Cleaning industrial parts
Two common industrial cleaning type machines: ultrasonic and agitation washers. In one sense, ultrasonic cleaning is agitation cleaning, just at a microscopic scale. Both kinds of cleaning have their benefits and uses and are used for precision and industrial parts cleaning across industries.
What is ultrasonic cleaning?
Ultrasonic cleaning makes use of the physical forces caused by ultrasonic sound waves moving through the liquid and striking against a hard surface. Ultrasonic waves are produced through electrical pulses traveling through a piezoelectric transducer. The transducer vibrates a diaphragm, which transmits the high-frequency sound waves through a liquid bath. These waves produce microscopic cavitation bubbles when they contact the surface of the object to be cleaned. As the bubbles form and collapse, they release high-powered plasma jets that dislodge stubborn grime from the object. Ultrasonic cleaning is used for a wide variety of industrial and precision cleaning applications, including machined parts, disaster restoration, and electronics cleaning.
What is agitation cleaning?
Agitation cleaning is merely another method of cleaning away stubborn grime from the surfaces of machine parts. It utilizes a combination of immersion in a surfactant or perhaps a solvent along with agitation, whether through drum rotation or a platform moving up and down in the liquid bath.
This type of cleaning requires objects that can stand being shaken and moved about without being damaged. Ideal objects that can be cleaned with this method include turbine blades, cylinder heads, pistons, and rods.
Agitation cleaning does a good job of getting the cleaning agent (detergent or solvent) into contact with the bulk of the object’s surface. It relies mostly on the chemical action of the surfactant used and requires the least amount of mechanical energy. It works best for situations where you have a lot of time to clean parts, since it may take hours for stubborn grime to be washed away.
So, which is better: ultrasonic cleaning or agitation cleaning?
The answer to whether ultrasonic cleaning or agitation cleaning is better depends on several factors:
—What are you trying to clean? If it’s a part that can stand up to rough handling, like a cylinder head, then either agitation or ultrasonic cleaning will probably work, though agitation may take longer. However, if it’s a more delicate or intricate part or object, it may be damaged by agitation. Ultrasonic cleaning provides an effective, but gentler method of cleaning every surface of even the most intricate objects.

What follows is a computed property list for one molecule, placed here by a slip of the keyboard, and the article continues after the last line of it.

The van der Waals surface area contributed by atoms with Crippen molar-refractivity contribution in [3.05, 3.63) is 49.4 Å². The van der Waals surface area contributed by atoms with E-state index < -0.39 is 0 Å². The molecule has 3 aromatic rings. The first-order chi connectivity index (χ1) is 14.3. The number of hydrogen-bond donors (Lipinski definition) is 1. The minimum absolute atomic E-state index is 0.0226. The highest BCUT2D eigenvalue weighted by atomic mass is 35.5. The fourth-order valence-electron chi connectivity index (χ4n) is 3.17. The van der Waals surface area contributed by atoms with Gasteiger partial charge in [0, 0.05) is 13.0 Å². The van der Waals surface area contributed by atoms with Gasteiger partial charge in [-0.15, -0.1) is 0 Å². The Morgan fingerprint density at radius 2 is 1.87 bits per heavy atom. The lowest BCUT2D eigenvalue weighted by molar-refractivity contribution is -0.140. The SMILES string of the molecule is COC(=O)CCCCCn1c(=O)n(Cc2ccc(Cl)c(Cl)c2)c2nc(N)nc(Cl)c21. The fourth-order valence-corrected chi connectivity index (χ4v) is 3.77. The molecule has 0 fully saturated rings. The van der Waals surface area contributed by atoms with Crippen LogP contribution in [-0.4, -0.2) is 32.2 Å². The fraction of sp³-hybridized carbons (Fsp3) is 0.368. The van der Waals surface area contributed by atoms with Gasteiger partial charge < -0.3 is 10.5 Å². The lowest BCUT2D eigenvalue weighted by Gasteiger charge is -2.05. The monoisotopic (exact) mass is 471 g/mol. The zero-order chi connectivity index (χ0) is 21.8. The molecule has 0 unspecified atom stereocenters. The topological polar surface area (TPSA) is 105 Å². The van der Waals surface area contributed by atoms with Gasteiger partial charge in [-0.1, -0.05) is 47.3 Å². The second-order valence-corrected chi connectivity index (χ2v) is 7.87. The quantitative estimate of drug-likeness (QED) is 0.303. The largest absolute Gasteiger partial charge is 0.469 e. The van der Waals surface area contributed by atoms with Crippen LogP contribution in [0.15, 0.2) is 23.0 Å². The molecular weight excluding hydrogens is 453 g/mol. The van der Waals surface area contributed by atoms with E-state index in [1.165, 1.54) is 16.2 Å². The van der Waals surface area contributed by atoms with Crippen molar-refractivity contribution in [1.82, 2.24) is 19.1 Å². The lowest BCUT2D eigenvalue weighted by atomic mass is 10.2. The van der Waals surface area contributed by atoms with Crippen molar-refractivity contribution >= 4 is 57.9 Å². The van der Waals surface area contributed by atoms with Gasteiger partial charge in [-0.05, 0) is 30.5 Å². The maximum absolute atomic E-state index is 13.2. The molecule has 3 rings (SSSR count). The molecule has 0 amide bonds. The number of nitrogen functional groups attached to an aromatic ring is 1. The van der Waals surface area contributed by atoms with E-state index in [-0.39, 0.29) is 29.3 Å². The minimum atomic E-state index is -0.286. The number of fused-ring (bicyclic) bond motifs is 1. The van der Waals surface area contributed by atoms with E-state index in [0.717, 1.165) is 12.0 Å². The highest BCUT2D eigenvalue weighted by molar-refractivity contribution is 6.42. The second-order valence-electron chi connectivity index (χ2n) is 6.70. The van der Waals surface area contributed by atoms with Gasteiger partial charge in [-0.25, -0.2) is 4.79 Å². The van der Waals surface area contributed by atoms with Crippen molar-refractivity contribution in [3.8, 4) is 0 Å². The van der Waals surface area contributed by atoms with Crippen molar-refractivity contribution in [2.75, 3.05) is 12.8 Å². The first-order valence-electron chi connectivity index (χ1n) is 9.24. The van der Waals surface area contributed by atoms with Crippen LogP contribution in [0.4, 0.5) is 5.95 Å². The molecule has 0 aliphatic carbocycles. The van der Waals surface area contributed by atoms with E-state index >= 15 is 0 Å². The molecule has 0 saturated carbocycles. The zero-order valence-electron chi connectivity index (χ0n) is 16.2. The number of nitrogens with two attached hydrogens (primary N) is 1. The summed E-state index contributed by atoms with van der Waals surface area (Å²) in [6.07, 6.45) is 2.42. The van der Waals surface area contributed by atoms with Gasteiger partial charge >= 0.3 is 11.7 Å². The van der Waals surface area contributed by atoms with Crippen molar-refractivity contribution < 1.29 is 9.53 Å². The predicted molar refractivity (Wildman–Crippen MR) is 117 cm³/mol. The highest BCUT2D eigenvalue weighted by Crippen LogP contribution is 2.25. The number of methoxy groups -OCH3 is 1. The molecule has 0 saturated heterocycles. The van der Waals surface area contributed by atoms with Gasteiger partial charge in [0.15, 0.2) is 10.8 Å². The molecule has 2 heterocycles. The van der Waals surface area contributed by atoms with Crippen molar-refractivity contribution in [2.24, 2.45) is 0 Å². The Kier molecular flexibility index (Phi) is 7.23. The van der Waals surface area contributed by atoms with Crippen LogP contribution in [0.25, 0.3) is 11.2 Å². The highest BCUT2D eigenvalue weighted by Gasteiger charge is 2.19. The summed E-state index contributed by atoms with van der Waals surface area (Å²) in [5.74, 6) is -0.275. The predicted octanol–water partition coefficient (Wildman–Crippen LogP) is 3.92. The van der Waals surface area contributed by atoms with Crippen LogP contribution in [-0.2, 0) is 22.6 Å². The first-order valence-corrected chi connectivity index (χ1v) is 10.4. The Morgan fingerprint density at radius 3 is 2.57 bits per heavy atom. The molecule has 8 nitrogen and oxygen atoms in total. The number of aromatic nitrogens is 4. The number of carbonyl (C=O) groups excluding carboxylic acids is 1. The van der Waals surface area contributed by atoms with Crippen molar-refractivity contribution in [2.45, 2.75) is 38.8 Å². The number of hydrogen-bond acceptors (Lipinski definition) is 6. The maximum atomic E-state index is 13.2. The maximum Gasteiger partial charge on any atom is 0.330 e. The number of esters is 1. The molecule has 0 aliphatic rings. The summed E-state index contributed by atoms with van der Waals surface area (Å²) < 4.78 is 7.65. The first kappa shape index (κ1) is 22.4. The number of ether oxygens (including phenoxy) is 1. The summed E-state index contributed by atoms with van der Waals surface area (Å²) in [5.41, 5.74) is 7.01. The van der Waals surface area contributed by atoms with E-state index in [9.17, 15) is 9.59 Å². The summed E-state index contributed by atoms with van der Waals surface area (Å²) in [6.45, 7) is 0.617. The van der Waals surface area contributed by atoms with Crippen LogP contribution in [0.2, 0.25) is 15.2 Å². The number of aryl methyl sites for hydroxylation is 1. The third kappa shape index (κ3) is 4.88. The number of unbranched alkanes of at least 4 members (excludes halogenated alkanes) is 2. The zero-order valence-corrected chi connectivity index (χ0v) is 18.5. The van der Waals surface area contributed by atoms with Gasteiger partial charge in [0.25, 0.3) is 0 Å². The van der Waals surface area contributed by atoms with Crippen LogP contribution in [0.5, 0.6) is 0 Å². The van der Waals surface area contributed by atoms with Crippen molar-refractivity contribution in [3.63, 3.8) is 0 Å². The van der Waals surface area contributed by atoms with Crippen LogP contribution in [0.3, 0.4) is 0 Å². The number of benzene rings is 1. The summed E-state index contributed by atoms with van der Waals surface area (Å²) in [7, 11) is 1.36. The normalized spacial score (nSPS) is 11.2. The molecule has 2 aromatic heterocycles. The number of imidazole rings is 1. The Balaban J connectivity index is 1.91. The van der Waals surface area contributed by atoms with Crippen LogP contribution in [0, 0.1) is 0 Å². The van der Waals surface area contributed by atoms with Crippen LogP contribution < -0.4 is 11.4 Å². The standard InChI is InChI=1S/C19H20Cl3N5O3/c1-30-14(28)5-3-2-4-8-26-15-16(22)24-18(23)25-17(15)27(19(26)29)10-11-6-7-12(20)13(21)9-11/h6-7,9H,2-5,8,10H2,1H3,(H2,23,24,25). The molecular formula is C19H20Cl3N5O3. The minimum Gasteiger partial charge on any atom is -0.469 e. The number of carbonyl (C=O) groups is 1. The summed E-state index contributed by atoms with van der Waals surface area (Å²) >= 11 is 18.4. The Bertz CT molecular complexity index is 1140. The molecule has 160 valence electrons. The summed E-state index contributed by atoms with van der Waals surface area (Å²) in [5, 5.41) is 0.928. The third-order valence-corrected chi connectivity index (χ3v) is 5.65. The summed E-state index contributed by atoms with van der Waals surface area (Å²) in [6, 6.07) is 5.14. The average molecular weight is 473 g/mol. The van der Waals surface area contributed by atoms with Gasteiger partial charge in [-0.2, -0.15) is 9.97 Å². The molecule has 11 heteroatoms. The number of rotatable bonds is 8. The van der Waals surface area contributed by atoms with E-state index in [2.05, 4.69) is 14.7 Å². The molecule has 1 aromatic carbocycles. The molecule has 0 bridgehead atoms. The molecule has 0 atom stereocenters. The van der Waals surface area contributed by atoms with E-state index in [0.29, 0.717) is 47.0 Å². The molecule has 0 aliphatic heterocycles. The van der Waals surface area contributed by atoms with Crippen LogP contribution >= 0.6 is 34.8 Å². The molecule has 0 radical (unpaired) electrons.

—How much time do you have? If time is not much of a factor, then agitation may work for you. Admittedly, agitation cleaners can be cheaper and use less power, but the tradeoff is the amount of time it takes for them to clean parts. You have to consider whether it’s worth your time and money investment to have your cleaning operations be slow or inefficient. Calculate your ROI (Return on Investment) for both types of cleaners to see which one comes out ahead for your needs.
—What’s your budget? In general, agitation cleaners can cost less initially than ultrasonic cleaners. If you’re looking at a low spend, then you may want to consider an agitation cleaner. However, when you’re considering cost, you need to take into account the entire cost, including production time lost for cleaning, overall energy used, employee time spent, and so on. Return on Investment (ROI) is another significant cost factor. Depending on your operation, you may find that investing in an ultrasonic cleaner produces more significant savings in the long run by cutting down on production time lost to cleaning, for example.
Overall, whether ultrasonic or agitation cleaning is better depends on your operational needs and other factors. To get some guidance on the best type of cleaner for your situation, you should contact one of our experts at Omegasonics at 888-989-5560 or by emailing us at Omegasonics@Omegasonics.com. You can also get in touch with us by filling out our online contact form.
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